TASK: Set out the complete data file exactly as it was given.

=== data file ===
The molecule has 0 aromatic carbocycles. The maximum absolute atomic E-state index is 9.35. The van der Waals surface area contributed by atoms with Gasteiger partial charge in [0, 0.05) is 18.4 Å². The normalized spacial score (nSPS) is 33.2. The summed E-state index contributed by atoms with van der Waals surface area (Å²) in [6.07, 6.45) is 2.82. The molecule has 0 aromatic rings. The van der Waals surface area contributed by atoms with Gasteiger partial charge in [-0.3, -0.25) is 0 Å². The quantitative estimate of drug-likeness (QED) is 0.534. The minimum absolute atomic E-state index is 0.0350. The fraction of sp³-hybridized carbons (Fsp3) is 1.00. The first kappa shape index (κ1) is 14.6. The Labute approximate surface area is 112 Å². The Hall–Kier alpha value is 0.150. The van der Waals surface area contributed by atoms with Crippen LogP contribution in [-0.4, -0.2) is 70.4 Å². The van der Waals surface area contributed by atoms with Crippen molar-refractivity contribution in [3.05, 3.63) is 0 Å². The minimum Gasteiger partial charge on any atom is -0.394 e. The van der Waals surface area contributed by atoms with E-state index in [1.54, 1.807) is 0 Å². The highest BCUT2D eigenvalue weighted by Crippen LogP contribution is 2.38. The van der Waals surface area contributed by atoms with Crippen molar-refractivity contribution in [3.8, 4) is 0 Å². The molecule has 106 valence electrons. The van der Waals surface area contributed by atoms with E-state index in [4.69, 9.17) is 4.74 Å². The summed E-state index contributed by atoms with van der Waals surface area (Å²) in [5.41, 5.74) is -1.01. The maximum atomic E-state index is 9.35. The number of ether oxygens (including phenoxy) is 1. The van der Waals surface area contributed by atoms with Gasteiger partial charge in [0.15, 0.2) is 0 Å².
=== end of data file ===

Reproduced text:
The molecule has 0 aromatic carbocycles. The maximum absolute atomic E-state index is 9.35. The van der Waals surface area contributed by atoms with Gasteiger partial charge in [0, 0.05) is 18.4 Å². The normalized spacial score (nSPS) is 33.2. The summed E-state index contributed by atoms with van der Waals surface area (Å²) in [6.07, 6.45) is 2.82. The molecule has 0 aromatic rings. The van der Waals surface area contributed by atoms with Gasteiger partial charge in [-0.3, -0.25) is 0 Å². The quantitative estimate of drug-likeness (QED) is 0.534. The minimum absolute atomic E-state index is 0.0350. The fraction of sp³-hybridized carbons (Fsp3) is 1.00. The first kappa shape index (κ1) is 14.6. The Labute approximate surface area is 112 Å². The Hall–Kier alpha value is 0.150. The van der Waals surface area contributed by atoms with Crippen LogP contribution in [-0.4, -0.2) is 70.4 Å². The van der Waals surface area contributed by atoms with Crippen molar-refractivity contribution in [3.05, 3.63) is 0 Å². The minimum Gasteiger partial charge on any atom is -0.394 e. The van der Waals surface area contributed by atoms with E-state index in [1.54, 1.807) is 0 Å². The highest BCUT2D eigenvalue weighted by Crippen LogP contribution is 2.38. The van der Waals surface area contributed by atoms with Crippen molar-refractivity contribution in [3.8, 4) is 0 Å². The molecule has 106 valence electrons. The van der Waals surface area contributed by atoms with E-state index in [4.69, 9.17) is 4.74 Å². The summed E-state index contributed by atoms with van der Waals surface area (Å²) in [5.41, 5.74) is -1.01. The maximum atomic E-state index is 9.35. The number of ether oxygens (including phenoxy) is 1. The van der Waals surface area contributed by atoms with Gasteiger partial charge in [0.15, 0.2) is 0 Å².